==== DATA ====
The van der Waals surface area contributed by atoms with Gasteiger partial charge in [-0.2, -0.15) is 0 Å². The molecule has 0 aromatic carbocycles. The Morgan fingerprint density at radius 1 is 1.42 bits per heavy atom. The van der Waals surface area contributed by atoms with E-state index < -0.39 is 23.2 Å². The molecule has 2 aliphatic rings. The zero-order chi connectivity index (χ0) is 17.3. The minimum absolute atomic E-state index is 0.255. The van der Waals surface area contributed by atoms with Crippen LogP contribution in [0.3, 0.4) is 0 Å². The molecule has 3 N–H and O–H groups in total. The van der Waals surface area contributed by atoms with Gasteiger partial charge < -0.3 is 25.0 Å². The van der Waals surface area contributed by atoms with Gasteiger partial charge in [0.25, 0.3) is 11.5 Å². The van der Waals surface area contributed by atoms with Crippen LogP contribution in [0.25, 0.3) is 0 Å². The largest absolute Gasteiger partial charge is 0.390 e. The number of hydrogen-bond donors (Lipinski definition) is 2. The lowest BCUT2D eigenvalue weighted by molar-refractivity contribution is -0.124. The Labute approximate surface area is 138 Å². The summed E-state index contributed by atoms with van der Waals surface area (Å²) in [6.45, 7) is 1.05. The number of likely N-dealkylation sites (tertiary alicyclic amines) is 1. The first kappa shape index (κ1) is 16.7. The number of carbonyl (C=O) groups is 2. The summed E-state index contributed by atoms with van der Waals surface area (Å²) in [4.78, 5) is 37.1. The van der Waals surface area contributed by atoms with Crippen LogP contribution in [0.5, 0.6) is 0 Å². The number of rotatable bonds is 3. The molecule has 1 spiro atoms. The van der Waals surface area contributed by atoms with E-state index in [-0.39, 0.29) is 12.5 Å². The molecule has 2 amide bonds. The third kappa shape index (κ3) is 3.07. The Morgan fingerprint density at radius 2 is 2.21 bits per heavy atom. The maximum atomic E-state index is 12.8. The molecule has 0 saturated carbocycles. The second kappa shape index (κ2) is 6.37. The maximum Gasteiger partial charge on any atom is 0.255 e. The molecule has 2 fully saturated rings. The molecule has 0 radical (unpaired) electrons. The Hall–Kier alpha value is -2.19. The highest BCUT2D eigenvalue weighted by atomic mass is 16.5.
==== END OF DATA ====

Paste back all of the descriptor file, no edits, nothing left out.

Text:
The van der Waals surface area contributed by atoms with Gasteiger partial charge in [-0.2, -0.15) is 0 Å². The molecule has 0 aromatic carbocycles. The Morgan fingerprint density at radius 1 is 1.42 bits per heavy atom. The van der Waals surface area contributed by atoms with E-state index < -0.39 is 23.2 Å². The molecule has 2 aliphatic rings. The zero-order chi connectivity index (χ0) is 17.3. The minimum absolute atomic E-state index is 0.255. The van der Waals surface area contributed by atoms with Crippen LogP contribution in [0.3, 0.4) is 0 Å². The molecule has 3 N–H and O–H groups in total. The van der Waals surface area contributed by atoms with Gasteiger partial charge < -0.3 is 25.0 Å². The van der Waals surface area contributed by atoms with Gasteiger partial charge in [0.25, 0.3) is 11.5 Å². The van der Waals surface area contributed by atoms with Crippen LogP contribution in [0.25, 0.3) is 0 Å². The largest absolute Gasteiger partial charge is 0.390 e. The number of hydrogen-bond donors (Lipinski definition) is 2. The lowest BCUT2D eigenvalue weighted by molar-refractivity contribution is -0.124. The Labute approximate surface area is 138 Å². The summed E-state index contributed by atoms with van der Waals surface area (Å²) in [6.45, 7) is 1.05. The number of likely N-dealkylation sites (tertiary alicyclic amines) is 1. The first kappa shape index (κ1) is 16.7. The number of carbonyl (C=O) groups is 2. The summed E-state index contributed by atoms with van der Waals surface area (Å²) in [4.78, 5) is 37.1. The van der Waals surface area contributed by atoms with Crippen LogP contribution in [0.5, 0.6) is 0 Å². The number of rotatable bonds is 3. The molecule has 1 spiro atoms. The van der Waals surface area contributed by atoms with E-state index in [-0.39, 0.29) is 12.5 Å². The molecule has 2 amide bonds. The third kappa shape index (κ3) is 3.07. The Morgan fingerprint density at radius 2 is 2.21 bits per heavy atom. The maximum atomic E-state index is 12.8. The molecule has 0 saturated carbocycles. The second kappa shape index (κ2) is 6.37. The maximum Gasteiger partial charge on any atom is 0.255 e. The molecule has 2 fully saturated rings. The molecule has 0 radical (unpaired) electrons. The Hall–Kier alpha value is -2.19. The highest BCUT2D eigenvalue weighted by atomic mass is 16.5.